Wildly different, but in both cases supremely competent and high ranking Generals, Manstein, Guderian, and on the Soviet side Zhukov said Moscow would have likely fallen had Hitler not chosen differently. A sustained drive on Moscow would have had great chances for success if carried on as the primary goal.
Hitler's decision to halt the drive gave the Soviet reserves time to strengthen the defenses of Moscow, that's only logic. He then compounding the error by dividing forces when it resumed in October. The delay allowed the fall rains to turn roads into quagmires. Thus slowed down supplies and the drive. The arrival of cold weather helped seal its fate, although I agree was less of a factor than what popular wisdom holds.
The combination of all this spelled doom for the German drive on Moscow. Consequently it was the point Germany lost the war, in the East. It's largely Hitler's fault.
The deciding factor for me was the the interview with Zhukov.
Zhukov was there, he was on the Soviet side. You (all) were not there. Guderian was there, he said it would have fallen..you were not. He was on the axis side. They were both high ranking generals and they knew what was going on.
Zhukov expressed great uncertainty Moscow could have been saved had Hitler concentrated forces. Mind you that's in the real life time line after the late October start. I'm arguing for the drive earlier in fine weather while the Soviets were still in disarray. Smolensk slowed down the drive, in doing so it also further weakened the Soviet armies. The thing to do was to redouble the efforts where the SU was hurt not divert forces away. The right thing to do was as Mainstein said move available divisions to AGC from nearby AGN and immediately resume the drive. I would guess it could have resumed by early September. That's 6 weeks of fine weather and the same amount of time for Moscow to lose in preparation for its defense (and 6 weeks of uninterrupted factory production in Moscow) . After its fall, possibly, there still might have been time to wheel some of AGC back towards Kiev and destroy Budennys army...Im just musing here.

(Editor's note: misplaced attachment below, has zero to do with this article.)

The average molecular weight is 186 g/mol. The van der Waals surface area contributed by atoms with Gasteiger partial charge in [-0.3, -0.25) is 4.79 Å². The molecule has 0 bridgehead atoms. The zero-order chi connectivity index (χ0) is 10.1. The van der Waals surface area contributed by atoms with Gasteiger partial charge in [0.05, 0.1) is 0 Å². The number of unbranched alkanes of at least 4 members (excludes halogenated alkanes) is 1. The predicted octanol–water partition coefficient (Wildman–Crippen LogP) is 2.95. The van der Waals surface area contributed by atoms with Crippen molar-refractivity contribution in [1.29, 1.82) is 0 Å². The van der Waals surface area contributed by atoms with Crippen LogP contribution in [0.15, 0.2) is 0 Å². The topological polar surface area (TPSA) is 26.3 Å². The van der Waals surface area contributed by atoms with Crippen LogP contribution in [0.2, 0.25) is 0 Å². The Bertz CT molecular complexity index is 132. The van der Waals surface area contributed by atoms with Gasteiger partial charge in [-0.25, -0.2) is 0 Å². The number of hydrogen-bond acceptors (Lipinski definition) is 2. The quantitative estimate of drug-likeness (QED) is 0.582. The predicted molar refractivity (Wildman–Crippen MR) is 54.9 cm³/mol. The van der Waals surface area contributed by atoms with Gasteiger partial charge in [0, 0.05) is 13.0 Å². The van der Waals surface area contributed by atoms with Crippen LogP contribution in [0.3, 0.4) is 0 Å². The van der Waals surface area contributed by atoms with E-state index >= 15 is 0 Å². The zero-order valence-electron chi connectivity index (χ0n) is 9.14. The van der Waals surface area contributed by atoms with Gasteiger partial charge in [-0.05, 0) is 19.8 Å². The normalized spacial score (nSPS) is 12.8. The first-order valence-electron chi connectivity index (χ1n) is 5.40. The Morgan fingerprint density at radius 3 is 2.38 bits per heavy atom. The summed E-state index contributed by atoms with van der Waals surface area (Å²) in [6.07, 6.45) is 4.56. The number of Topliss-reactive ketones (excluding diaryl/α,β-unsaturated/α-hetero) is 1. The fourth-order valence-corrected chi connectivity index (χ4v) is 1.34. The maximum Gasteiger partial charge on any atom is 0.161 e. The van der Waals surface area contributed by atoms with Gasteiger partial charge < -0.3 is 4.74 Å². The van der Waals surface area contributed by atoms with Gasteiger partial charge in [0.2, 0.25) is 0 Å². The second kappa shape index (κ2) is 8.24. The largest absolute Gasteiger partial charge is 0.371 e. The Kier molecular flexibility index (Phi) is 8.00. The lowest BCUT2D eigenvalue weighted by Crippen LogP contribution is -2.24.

My mind is made up and shall not be changed on this. I realize, unlike some of you I can admit, I may be wrong. However I've presented sufficient evidence. Jldaw take a loss on this one. History proves my argument correct, it was their best chance.
Finally Moscow was more than just a capital. Ignoring the facts over and over doesn't make them go away. The facts are:
1. Moscow was the largest population center in the USSR. Population produces divisions....obviously the most important requirement.
2. Moscow was the largest rail hub and paved highway center in the USSR. An old Russian saying "all roads lead to Moscow" isn't just poetry, it was almost literal.
3. It was the administrative center of the USSR. I don't care they would move it East as it wouldn't have been as efficient if they had. Stalin didn't leave Moscow because he thought he was safe. More than likely because his generals told him Hitler waited too long!
4. It was a major industrial center. It's factories didn't even start moving East until mid October.
5. It was the aviation heart of the SU. Recall something like 70% of all aircraft were produced in Moscow in all of the SU (prewar).
6. It was the cultural heart of the SU.
Even today Great Britain only targets Moscow as a nuclear weapons deterrent. That's been its policy for decades. Partly that's because it's nuclear force is restricted, mostly it's because they understand (apparently better than that of Hitler did) how essential and unique Moscow is to the USSR/Russia.
Yes, I'm rehashing everything. Call this my final argument. I'm really done this time, I promise.